The Thief of Bagdad: Criterion Collection
June 4, 2008
Filmed in gorgeous Technicolor, The Thief of Bagdad (1940) is a rich, epic fantasy tale that captivated audiences and influenced a generation of filmmakers, chief among them Francis Ford Coppola, George Lucas, and Martin Scorsese, and authors of fantastical fiction like Harlan Ellison.
Jaffar (Veidt) has put a beautiful Princess (Duprez) into a deep sleep that, according to prophecy, only a blind man can awaken her from. He cast this spell on her as punishment for a romantic relationship with a beggar named Ahmad (Justin), whom Jaffar has blinded for his transgression. Jaffar rules his empire through fear, executing a man for merely thinking.
Ahmad recounts his story which begins in prison where he meets Abu (Sabu), a young, energetic thief. They managed to escape and are pursued by Jaffar’s men. Jaffar plans to marry the Princess but she has other ideas having fallen in love with Ahmad, much to the King’s chagrin. So, he blinds the young man and turns Abu into a dog. The Princess manages to lift the curse from Ahmad and Abu but departs on a boat with Jaffar. Ahmad and Abu pursue, hoping to free the Princess from Jaffar’s evil clutches.
The Thief of Bagdad is drenched in vibrant colours – the lush green of treetops, the bright yellow of bananas in a Basra market, and the striking red of the Sultan of Basra’s (Malleson) turban. The film featured, for its time, state-of-the-art visual effects, including the Sultan flying across Basra on his horse, Abu narrowly avoiding death from a giant spider, the appearance of the mighty genie Djinni (Ingram), and Abu’s mastery of a flying carpet.
John Justin evokes the matinee idol good looks of Douglas Fairbanks in swashbuckling mode while June Duprez is well cast as the pretty Princess and legendary actor Conrad Veidt is suitably evil as Jaffar. The real scene stealer, however, is Sabu as the spunky little thief Abu. Justin tends to come off as a little bland at times while Sabu is a colourful, expressive actor that many young boys no doubt identified with and envied all the exciting adventures he had in the film.
The Thief of Bagdad’s story was based on a set of tales known as The Arabian Nights that had been collected over hundreds of years from Arabia, India, Persia, and Egypt. Prior to this adaptation, Hollywood had made a previous attempt in 1924 directed by Raoul Walsh and starring Douglas Fairbanks. Producer Alexander Korda decided that a new take on the material was due, one that would utilize Technicolor and state-of-the-art special effects. It was a complicated production that utilized three different directors to speed up filming in order to complete it before Britain’s declaration of war on Germany which halted the production. Korda was forced to move the production to America where it was completed in 1940 and held together by the producer’s skill and tenacity.
The first disc features an audio commentary by filmmakers Francis Ford Coppola and Martin Scorsese. Coppola first saw the film in the theatres thanks to his older brother while Scorsese saw it on black and white television. Scorsese points out Michael Powell’s segments and how they showed the director’s emerging style. Coppola, on the other hand, points out the parts of the film that are directly taken from The Arabian Nights. Scorsese tends to talk about the filmmaking aspects while Coppola focuses on the story and his personal observations. Their mutual affection for this film is readily apparent from their comments.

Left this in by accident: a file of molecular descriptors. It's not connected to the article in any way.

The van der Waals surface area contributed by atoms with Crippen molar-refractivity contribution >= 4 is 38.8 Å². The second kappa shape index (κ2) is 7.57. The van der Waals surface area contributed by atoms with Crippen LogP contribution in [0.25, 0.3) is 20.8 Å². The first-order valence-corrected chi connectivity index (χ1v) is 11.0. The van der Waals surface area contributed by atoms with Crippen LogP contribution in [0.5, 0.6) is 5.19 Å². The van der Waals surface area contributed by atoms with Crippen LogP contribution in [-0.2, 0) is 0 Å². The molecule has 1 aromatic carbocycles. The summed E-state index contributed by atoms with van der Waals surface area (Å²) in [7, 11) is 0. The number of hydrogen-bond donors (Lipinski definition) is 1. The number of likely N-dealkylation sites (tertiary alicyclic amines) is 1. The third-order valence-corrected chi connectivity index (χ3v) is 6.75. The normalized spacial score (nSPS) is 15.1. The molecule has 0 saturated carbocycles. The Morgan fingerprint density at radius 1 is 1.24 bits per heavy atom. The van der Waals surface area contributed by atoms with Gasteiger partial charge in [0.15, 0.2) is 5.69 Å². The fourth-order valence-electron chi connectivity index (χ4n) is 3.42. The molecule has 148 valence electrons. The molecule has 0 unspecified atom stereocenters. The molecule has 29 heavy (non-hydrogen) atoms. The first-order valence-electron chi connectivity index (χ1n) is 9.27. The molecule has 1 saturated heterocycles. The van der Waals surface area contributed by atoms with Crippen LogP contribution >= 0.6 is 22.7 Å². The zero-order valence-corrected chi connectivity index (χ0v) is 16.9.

The second commentary is by film and music historian Bruce Eder. He points out that the film has three uncredited directors besides the three credited ones and production records are long lost so it is impossible to discern who directed what except in a few cases. Eder talks about the influence of silent cinema and Miklos Rozsa’s expressive score. He presents loads of historical factoids and analysis.
Also included are a trailer and an isolated music and effects track for soundtrack lovers.
The second disc starts of with a “Visual Effects” featurette. Interviewed are visual effects pioneer Ray Harryhausen, SFX supervisor Craig Barron, and Academy Award-winning effects designer Dennis Muren. They talk about when they first saw the film. Harryhausen points out the impressive composition of each frame and the stunning costume design. Barron says that he became so fascinated by it that he sought out and interviewed people who worked on the film. Also included is an informative blue screen demo that demonstrates how this particular visual effect was used in the film.
“Michael Powell” features audio excerpts of the filmmaker dictating his autobiography. He talks about his work on the film including his impressions of Sabu and the Korda brothers as well as the propaganda film, The Lion Has Wings.
“Miklos Rozsa” features audio excerpts from a 1976 radio interview where he talks about his background in music and his work on the film.
Also included are “Stills Galleries” with production and publicity photographs. Also included are very rare Dufaycolor stills of the film.
Finally, there is “The Lion Has Wings,” a propaganda film celebrating the Royal Air Force that Korda produced and Michael Powell co-directed while production was suspended on The Thief of Bagdad. It is a wonderfully dated snapshot of the times that comes across as kind of cheesy now.